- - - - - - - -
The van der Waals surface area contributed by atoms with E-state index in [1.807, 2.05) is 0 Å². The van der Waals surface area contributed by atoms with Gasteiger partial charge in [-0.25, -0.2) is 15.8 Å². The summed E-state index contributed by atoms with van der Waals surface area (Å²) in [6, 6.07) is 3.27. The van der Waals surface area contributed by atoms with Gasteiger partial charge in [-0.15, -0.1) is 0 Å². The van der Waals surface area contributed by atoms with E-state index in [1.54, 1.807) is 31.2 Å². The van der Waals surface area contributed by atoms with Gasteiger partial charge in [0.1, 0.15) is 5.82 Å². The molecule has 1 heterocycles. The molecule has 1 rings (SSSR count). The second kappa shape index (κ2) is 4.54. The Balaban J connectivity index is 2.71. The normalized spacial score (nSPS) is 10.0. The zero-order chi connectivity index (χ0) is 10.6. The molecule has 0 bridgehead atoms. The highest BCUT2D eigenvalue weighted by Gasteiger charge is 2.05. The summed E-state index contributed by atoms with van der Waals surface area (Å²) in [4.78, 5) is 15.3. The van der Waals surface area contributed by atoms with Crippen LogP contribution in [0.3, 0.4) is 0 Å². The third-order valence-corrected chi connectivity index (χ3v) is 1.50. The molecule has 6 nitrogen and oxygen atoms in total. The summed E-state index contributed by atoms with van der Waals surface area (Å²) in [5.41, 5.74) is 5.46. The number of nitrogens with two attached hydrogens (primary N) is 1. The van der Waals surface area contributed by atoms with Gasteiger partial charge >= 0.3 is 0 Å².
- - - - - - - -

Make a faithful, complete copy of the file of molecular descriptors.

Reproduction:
The van der Waals surface area contributed by atoms with E-state index in [1.807, 2.05) is 0 Å². The van der Waals surface area contributed by atoms with Gasteiger partial charge in [-0.25, -0.2) is 15.8 Å². The summed E-state index contributed by atoms with van der Waals surface area (Å²) in [6, 6.07) is 3.27. The van der Waals surface area contributed by atoms with Gasteiger partial charge in [-0.15, -0.1) is 0 Å². The van der Waals surface area contributed by atoms with E-state index in [1.54, 1.807) is 31.2 Å². The van der Waals surface area contributed by atoms with Gasteiger partial charge in [0.1, 0.15) is 5.82 Å². The molecule has 1 heterocycles. The molecule has 1 rings (SSSR count). The second kappa shape index (κ2) is 4.54. The Balaban J connectivity index is 2.71. The normalized spacial score (nSPS) is 10.0. The zero-order chi connectivity index (χ0) is 10.6. The molecule has 0 bridgehead atoms. The highest BCUT2D eigenvalue weighted by Gasteiger charge is 2.05. The summed E-state index contributed by atoms with van der Waals surface area (Å²) in [4.78, 5) is 15.3. The van der Waals surface area contributed by atoms with Crippen LogP contribution in [0.3, 0.4) is 0 Å². The third-order valence-corrected chi connectivity index (χ3v) is 1.50. The molecule has 6 nitrogen and oxygen atoms in total. The summed E-state index contributed by atoms with van der Waals surface area (Å²) in [5.41, 5.74) is 5.46. The number of nitrogens with two attached hydrogens (primary N) is 1. The van der Waals surface area contributed by atoms with Gasteiger partial charge >= 0.3 is 0 Å².